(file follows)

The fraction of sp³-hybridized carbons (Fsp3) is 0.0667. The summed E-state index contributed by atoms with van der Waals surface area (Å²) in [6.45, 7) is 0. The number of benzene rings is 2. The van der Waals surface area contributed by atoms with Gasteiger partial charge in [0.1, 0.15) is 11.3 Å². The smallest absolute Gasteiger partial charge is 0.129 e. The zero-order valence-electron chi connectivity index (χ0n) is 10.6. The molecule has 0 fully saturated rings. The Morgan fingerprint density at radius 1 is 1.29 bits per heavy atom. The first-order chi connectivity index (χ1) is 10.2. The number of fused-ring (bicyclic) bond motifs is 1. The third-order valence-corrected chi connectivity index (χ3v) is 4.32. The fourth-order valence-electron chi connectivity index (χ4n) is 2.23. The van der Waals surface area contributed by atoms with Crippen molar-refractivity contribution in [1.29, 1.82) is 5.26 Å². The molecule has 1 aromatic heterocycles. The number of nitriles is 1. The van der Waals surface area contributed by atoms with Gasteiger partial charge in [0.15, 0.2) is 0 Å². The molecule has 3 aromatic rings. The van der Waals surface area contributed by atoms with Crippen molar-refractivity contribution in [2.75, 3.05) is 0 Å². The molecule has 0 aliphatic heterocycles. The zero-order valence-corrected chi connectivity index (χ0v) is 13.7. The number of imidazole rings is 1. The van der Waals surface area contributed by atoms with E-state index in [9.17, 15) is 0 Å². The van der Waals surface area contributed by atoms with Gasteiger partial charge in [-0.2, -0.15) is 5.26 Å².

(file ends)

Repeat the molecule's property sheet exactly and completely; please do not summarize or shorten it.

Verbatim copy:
The fraction of sp³-hybridized carbons (Fsp3) is 0.0667. The summed E-state index contributed by atoms with van der Waals surface area (Å²) in [6.45, 7) is 0. The number of benzene rings is 2. The van der Waals surface area contributed by atoms with Gasteiger partial charge in [0.1, 0.15) is 11.3 Å². The smallest absolute Gasteiger partial charge is 0.129 e. The zero-order valence-electron chi connectivity index (χ0n) is 10.6. The molecule has 0 fully saturated rings. The Morgan fingerprint density at radius 1 is 1.29 bits per heavy atom. The first-order chi connectivity index (χ1) is 10.2. The number of fused-ring (bicyclic) bond motifs is 1. The third-order valence-corrected chi connectivity index (χ3v) is 4.32. The fourth-order valence-electron chi connectivity index (χ4n) is 2.23. The van der Waals surface area contributed by atoms with Crippen molar-refractivity contribution in [1.29, 1.82) is 5.26 Å². The molecule has 1 aromatic heterocycles. The number of nitriles is 1. The van der Waals surface area contributed by atoms with Gasteiger partial charge in [0.15, 0.2) is 0 Å². The molecule has 3 aromatic rings. The van der Waals surface area contributed by atoms with Crippen molar-refractivity contribution in [2.75, 3.05) is 0 Å². The molecule has 0 aliphatic heterocycles. The zero-order valence-corrected chi connectivity index (χ0v) is 13.7. The number of imidazole rings is 1. The van der Waals surface area contributed by atoms with E-state index in [9.17, 15) is 0 Å². The van der Waals surface area contributed by atoms with Gasteiger partial charge in [-0.2, -0.15) is 5.26 Å².